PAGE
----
Tuesday’s Mid-Day Movers: 3 Stories Driving Markets

The U.S. equity markets woke up on Tuesday morning, fresh from a long weekend, and immediately struck out for positive territory. By afternoon trading, the S&P 500 and Dow Jones hit fresh five-year highs, fueled by M&A buzz and positive expectations for a battery of economic indicators due to be released this week. The Dow hit a high of 14,044.48, and the S&P 500 hit a high of 1,528.09.

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At 12:20 p.m.: DJIA: +0.31%S&P 500: +0.55%NASDAQ: +0.27%.Money Man

1) Merger and acquisitions activity has been a key factor in the broad market rally over the past few weeks. Highlighted by Warren Buffett’s acquisition of Heinz, the American-Airlines-US Airway’s merger, and the buzz on Tuesday that OfficeMax and Office Depot may unite, speculation is building that 2013 may bring with it a boom in M&A activity.

Such a boom could be taken to mean that businesses finally feel like recessionary headwinds have died down enough to safely pursue growth opportunities. M&A activity declined sharply in the wake of the recession as businesses focused more on survival and less on growth.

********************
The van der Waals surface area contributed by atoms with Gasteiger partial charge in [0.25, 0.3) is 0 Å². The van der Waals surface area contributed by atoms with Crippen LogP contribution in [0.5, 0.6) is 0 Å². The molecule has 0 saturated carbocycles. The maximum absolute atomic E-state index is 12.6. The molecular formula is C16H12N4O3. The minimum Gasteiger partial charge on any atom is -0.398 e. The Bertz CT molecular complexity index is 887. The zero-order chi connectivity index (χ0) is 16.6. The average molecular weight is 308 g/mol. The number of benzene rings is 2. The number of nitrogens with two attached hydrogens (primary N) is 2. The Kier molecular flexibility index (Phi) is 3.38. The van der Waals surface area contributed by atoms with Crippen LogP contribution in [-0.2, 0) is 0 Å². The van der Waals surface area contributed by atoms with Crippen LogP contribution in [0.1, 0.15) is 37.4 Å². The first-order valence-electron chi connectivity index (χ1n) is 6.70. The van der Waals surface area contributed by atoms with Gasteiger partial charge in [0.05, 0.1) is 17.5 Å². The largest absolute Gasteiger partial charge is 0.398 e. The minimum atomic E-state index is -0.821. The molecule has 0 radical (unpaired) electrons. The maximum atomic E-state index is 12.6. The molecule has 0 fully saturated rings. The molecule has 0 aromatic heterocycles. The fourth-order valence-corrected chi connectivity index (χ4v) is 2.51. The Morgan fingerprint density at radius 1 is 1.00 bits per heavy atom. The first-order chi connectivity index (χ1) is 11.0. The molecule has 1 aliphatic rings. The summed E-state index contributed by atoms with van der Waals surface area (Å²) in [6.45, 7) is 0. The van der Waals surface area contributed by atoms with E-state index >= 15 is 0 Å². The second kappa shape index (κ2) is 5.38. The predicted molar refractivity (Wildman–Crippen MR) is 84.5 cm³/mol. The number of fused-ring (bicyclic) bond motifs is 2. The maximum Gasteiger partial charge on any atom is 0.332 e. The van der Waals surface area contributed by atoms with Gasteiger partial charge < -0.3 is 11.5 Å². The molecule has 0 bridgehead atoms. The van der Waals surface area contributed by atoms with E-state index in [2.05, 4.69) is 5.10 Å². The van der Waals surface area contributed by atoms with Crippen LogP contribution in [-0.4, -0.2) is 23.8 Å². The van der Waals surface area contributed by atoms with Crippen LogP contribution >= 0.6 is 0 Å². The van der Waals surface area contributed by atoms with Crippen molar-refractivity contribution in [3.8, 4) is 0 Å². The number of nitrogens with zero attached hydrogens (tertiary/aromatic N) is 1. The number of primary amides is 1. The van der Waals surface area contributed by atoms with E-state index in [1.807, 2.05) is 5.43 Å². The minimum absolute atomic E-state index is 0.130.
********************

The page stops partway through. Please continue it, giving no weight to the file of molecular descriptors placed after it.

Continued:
Injured Piggy Bank WIth Crutches2) Barring total disaster, the U.S. economy will not fall back into recession, according to Jan Hatzius, top economist at Goldman Sachs. In a recently-circulated research note, Hatzius argues that 2013 will be a year of modest growth, but it will be followed by substantial economic acceleration in 2014. The potential for growth in 2014 is highlighted by signs of momentum in initial jobless claims, retail and auto sales, and manufacturing surveys, but constraints like increased taxes and spending cuts will limit growth in the short term.

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Hatzius highlights the current political environment as an economic risk, but also points out that the threat of federal default has largely been removed… (Read more.)

3) U.S. economic confidence has grown right along side the markets, and the Gallup’s Economic Confidence Index is currently sitting just 3 points shy of its own five-year high of -8. But this relatively high level of confidence still reflects underlying concerns. According to Gallup, 44 percent of Americans think the economy is getting better, while 51 percent say it is getting worse.

Gallup commented: “While there are certainly positive signs for the U.S. economy, such as a strong stock market and indications of a recovering housing market, few would deny that it remains in a fragile state. Experts generally expect economic growth to be modest this year, with potential threats to the economy from scheduled large-scale cuts in government spending and high gas prices.”

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